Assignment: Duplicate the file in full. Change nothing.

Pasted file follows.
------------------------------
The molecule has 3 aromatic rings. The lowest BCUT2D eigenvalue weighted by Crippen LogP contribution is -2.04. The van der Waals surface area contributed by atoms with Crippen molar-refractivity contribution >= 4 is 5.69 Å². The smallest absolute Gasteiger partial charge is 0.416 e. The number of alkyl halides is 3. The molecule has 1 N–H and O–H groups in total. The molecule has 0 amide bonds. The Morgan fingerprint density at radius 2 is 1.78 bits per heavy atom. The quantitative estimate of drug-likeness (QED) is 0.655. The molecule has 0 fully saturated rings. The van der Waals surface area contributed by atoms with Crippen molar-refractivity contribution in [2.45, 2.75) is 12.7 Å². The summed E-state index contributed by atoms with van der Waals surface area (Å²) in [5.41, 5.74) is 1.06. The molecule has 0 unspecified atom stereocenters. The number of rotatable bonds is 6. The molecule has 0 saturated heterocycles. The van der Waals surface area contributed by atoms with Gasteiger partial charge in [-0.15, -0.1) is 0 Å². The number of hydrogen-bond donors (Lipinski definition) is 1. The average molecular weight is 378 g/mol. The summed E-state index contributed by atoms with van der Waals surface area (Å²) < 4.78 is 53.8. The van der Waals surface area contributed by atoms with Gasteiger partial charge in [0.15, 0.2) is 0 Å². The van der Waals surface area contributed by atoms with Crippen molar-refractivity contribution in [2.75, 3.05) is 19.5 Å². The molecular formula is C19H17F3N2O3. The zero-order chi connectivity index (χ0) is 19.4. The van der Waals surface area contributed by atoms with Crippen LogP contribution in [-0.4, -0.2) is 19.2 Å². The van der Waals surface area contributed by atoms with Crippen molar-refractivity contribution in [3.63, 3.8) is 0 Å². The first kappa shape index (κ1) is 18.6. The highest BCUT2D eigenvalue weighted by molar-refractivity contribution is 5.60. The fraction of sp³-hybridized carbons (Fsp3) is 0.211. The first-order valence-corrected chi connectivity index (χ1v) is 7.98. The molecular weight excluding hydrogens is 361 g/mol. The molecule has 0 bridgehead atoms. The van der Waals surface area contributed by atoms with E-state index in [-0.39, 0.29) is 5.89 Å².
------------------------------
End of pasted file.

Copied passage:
The molecule has 3 aromatic rings. The lowest BCUT2D eigenvalue weighted by Crippen LogP contribution is -2.04. The van der Waals surface area contributed by atoms with Crippen molar-refractivity contribution >= 4 is 5.69 Å². The smallest absolute Gasteiger partial charge is 0.416 e. The number of alkyl halides is 3. The molecule has 1 N–H and O–H groups in total. The molecule has 0 amide bonds. The Morgan fingerprint density at radius 2 is 1.78 bits per heavy atom. The quantitative estimate of drug-likeness (QED) is 0.655. The molecule has 0 fully saturated rings. The van der Waals surface area contributed by atoms with Crippen molar-refractivity contribution in [2.45, 2.75) is 12.7 Å². The summed E-state index contributed by atoms with van der Waals surface area (Å²) in [5.41, 5.74) is 1.06. The molecule has 0 unspecified atom stereocenters. The number of rotatable bonds is 6. The molecule has 0 saturated heterocycles. The van der Waals surface area contributed by atoms with Gasteiger partial charge in [-0.15, -0.1) is 0 Å². The number of hydrogen-bond donors (Lipinski definition) is 1. The average molecular weight is 378 g/mol. The summed E-state index contributed by atoms with van der Waals surface area (Å²) < 4.78 is 53.8. The van der Waals surface area contributed by atoms with Gasteiger partial charge in [0.15, 0.2) is 0 Å². The van der Waals surface area contributed by atoms with Crippen molar-refractivity contribution in [2.75, 3.05) is 19.5 Å². The molecular formula is C19H17F3N2O3. The zero-order chi connectivity index (χ0) is 19.4. The van der Waals surface area contributed by atoms with Crippen LogP contribution in [-0.4, -0.2) is 19.2 Å². The van der Waals surface area contributed by atoms with Crippen molar-refractivity contribution in [3.63, 3.8) is 0 Å². The first kappa shape index (κ1) is 18.6. The highest BCUT2D eigenvalue weighted by molar-refractivity contribution is 5.60. The fraction of sp³-hybridized carbons (Fsp3) is 0.211. The first-order valence-corrected chi connectivity index (χ1v) is 7.98. The molecular weight excluding hydrogens is 361 g/mol. The molecule has 0 bridgehead atoms. The van der Waals surface area contributed by atoms with E-state index in [-0.39, 0.29) is 5.89 Å².